Sunday, April 02, 2006

Black Hole Merger Movie and A Submersible Holographic Microscope

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BLACK HOLE MERGER MOVIE.  Accurate calculations of the gravitational waveforms emitted during the collision of black holes can now be made.  A new computer study of how a pair of black holes, circling each other,  disturbs the surrounding space and sends huge gusts of
gravitational waves outwards, should greatly benefit the experimental search for those waves with detectors like LIGO and LISA. The relative difficulty of computer modeling of complicated physical behavior depends partly on the system in question and on the equations that describe the forces at work. To describe the complicated configuration of charges and currents, one uses Maxwell's equations to determine the forces at work. In the case of black-hole binaries, the equations are those from Albert Einstein's theory of general relativity. Black holes encapsulate the ultimate in gravitational forces, and this presents difficulties for
computations attempting to model behavior nearby. Nevertheless, some physicists at the University of Texas at Brownsville have now derived an algorithm that not only produces accurate estimates of the gravity waves of the inspiraling black holes, even over the short time intervals leading up to the final merger, but also is
easily implemented on computers (see figures and movie at ). "The importance of this work," says
Carlos Lousto, one of the authors of the new study, "is that it gives an accurate prediction to the gravitational wave observatories, such as LIGO, of what they are going to observe." The new results are part of a larger study of numerical relativity carried out at the University of Texas, work referred to as the
Lazarus Project ( ).
(Campanelli, Lousto, Marronetti, and Zlochower; Physical Review Letters, 24 March 2006; contact information,, 956-882-6651)

A SUBMERSIBLE HOLOGRAPHIC MICROSCOPE. A new device allows scientists to form 3D images of tiny marine organisms at depths as great as 100 m. The device allows the recording of behavioral characteristics of zooplankton and other marine organisms in their natural environment without having to bring specimens to the surface for examination. Scientists at Dalhousie University in Halifax, Canada, used the hologram arrangement originally invented by Denis Gabor: light from a laser is focused on a pinhole that acts as a point source of light if the size of the hole is comparable to the wavelength of light. The spherical waves that emanate from the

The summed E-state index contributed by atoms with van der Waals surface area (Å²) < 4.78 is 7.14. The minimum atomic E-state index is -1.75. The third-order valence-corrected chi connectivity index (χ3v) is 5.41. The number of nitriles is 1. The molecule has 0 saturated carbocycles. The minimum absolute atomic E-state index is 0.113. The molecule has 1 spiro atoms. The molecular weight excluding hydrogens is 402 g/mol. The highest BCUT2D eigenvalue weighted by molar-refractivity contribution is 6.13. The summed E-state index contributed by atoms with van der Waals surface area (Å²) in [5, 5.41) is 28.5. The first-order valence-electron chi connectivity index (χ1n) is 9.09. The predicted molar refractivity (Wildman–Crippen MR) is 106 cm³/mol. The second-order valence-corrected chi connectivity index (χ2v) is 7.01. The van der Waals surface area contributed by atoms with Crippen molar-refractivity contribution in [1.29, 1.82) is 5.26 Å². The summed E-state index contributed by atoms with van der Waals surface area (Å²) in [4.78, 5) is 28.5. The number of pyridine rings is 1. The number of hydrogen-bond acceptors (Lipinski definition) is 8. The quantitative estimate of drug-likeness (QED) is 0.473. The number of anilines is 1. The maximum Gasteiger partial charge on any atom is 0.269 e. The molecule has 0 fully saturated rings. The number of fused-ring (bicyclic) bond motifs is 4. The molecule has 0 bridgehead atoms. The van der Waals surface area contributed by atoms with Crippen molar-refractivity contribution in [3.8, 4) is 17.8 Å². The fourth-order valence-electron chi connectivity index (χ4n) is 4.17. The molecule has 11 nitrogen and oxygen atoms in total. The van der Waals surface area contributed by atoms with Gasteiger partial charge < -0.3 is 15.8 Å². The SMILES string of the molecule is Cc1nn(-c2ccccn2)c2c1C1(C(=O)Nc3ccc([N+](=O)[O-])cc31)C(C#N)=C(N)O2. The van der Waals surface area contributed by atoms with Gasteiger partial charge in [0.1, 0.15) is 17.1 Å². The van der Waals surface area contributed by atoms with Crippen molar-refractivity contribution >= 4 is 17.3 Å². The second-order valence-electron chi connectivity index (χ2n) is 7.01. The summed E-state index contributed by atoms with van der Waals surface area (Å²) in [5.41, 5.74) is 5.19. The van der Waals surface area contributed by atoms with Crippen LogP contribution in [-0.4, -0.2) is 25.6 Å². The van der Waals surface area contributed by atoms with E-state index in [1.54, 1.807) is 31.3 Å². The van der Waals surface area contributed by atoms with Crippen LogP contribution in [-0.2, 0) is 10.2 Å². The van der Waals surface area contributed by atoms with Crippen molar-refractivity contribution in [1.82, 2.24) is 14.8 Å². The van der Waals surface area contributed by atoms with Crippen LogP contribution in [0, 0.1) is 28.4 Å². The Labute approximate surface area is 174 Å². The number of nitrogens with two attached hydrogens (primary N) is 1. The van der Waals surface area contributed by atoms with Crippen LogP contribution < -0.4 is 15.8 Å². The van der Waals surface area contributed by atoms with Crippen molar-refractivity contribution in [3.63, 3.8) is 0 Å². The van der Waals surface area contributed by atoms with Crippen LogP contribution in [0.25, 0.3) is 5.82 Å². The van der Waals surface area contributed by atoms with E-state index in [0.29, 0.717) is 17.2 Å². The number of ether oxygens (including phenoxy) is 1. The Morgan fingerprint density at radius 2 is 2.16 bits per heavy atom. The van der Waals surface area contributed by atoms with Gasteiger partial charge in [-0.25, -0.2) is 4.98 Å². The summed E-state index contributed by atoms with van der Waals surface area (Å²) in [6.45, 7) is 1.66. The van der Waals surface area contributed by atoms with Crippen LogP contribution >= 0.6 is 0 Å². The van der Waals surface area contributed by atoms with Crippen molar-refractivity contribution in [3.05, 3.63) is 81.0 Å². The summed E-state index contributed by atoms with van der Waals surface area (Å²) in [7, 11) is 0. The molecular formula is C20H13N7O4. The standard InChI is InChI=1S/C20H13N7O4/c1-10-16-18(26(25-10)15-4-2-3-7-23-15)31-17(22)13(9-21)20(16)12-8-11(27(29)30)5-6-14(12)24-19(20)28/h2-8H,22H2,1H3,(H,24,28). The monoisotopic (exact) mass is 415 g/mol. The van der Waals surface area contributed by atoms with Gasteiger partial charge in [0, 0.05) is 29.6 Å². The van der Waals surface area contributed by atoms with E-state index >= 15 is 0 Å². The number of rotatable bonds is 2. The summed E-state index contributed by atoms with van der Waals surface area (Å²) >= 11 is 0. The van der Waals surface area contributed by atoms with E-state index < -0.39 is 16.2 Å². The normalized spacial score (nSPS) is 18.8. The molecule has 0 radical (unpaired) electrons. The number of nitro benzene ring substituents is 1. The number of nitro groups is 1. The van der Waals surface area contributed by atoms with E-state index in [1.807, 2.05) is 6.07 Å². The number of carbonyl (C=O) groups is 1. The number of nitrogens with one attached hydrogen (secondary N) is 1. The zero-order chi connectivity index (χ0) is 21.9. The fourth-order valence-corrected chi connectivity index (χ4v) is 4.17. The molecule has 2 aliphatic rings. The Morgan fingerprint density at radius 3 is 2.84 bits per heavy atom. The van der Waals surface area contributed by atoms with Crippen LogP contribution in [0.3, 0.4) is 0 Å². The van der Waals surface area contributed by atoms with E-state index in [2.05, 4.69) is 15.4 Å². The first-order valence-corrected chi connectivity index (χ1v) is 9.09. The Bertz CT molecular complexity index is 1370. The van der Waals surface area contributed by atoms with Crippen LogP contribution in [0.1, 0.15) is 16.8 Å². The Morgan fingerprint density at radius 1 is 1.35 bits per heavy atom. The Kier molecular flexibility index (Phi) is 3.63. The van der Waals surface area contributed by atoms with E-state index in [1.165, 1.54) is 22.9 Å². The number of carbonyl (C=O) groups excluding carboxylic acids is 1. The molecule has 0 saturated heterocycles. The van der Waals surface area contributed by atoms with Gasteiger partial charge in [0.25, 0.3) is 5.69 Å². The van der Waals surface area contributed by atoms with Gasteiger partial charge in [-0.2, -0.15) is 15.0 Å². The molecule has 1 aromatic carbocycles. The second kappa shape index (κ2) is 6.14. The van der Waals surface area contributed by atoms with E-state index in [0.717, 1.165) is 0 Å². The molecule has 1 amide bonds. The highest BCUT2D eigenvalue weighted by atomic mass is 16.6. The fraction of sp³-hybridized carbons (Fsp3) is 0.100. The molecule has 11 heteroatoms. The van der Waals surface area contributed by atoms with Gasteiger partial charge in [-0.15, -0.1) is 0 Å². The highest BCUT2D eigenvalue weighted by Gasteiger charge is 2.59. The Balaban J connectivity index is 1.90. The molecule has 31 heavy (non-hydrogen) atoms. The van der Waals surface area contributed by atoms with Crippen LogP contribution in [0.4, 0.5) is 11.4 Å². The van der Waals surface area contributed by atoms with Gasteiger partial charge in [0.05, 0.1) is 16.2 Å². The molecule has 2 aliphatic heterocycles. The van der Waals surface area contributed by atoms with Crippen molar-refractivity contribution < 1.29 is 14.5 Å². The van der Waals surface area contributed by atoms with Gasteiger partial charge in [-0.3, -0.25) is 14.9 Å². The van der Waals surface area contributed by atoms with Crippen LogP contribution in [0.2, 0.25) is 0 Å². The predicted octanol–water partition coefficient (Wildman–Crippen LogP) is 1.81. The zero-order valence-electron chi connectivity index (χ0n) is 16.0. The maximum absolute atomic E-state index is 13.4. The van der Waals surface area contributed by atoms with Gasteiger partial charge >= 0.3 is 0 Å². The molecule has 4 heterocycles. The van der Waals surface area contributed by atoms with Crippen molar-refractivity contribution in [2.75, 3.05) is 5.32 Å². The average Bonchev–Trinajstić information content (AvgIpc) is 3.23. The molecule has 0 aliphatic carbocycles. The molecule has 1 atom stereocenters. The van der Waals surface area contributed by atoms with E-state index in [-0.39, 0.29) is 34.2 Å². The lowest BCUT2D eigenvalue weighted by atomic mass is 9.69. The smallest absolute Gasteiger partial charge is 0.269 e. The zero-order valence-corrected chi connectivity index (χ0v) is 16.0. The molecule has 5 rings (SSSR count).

pinhole illuminate a sample of sea water. Waves scattered by objects in the sea water then combine at the chip of a CCD camera with un-scattered waves (the reference wave) from the pin hole to form a digitized interference pattern or hologram. The digital holograms are then sent to a computer where they are digitally
reconstructed with specially developed software to provide images of the objects. The Dalhousie researchers packaged their holography apparatus in such a way that the laser and digital camera parts are in separate watertight containers, while the object plane is left open (see figure at ). One
difficulty was to get container windows of optical quality that are thin enough for high resolution imaging but thick enough to resist sea pressure. The new submersible microscope can also record the trajectories of organisms in the sample volume so that movies of the swimming characteristics of micron size marine organisms can easily be produced. Holograms with1024 x 1024 pixels can be recorded at 7
to 10 frames/s. This requires a large bandwidth for data transmission to a surface vessel and was accomplished with water tight Ethernet cables. Imaging volumes can be several cubic centimeters depending on the desired resolution. The Gabor geometry
allowed the Dalhousie researchers to design a very simple instrument capable of wavelength limited resolution of marine organisms in their natural environment. Past generations of submersible holographic microscopes had lower resolution, weighed several tons, had to be deployed from large ships, and used high-resolution film
as the hologram recording medium. This meant that only a small number of holograms could be recorded. In contrast, the Dalhousie instrument only weighs 20 kg, can be deployed from small boats or even pleasure vessels, and can record thousands of holograms in a few minutes so that the motion of aquatic organisms can be captured
in detail. (Jericho et al., Review of Scientific Instruments, upcoming article; contact M.H. Jericho, Dalhousie University,, and also the Universidad Nacional de Columbia)

The American Institute of Physics Bulletin of Physics News
Number 771 March 29, 2006 by Phillip F. Schewe, Ben Stein, and
Davide Castelvecchi

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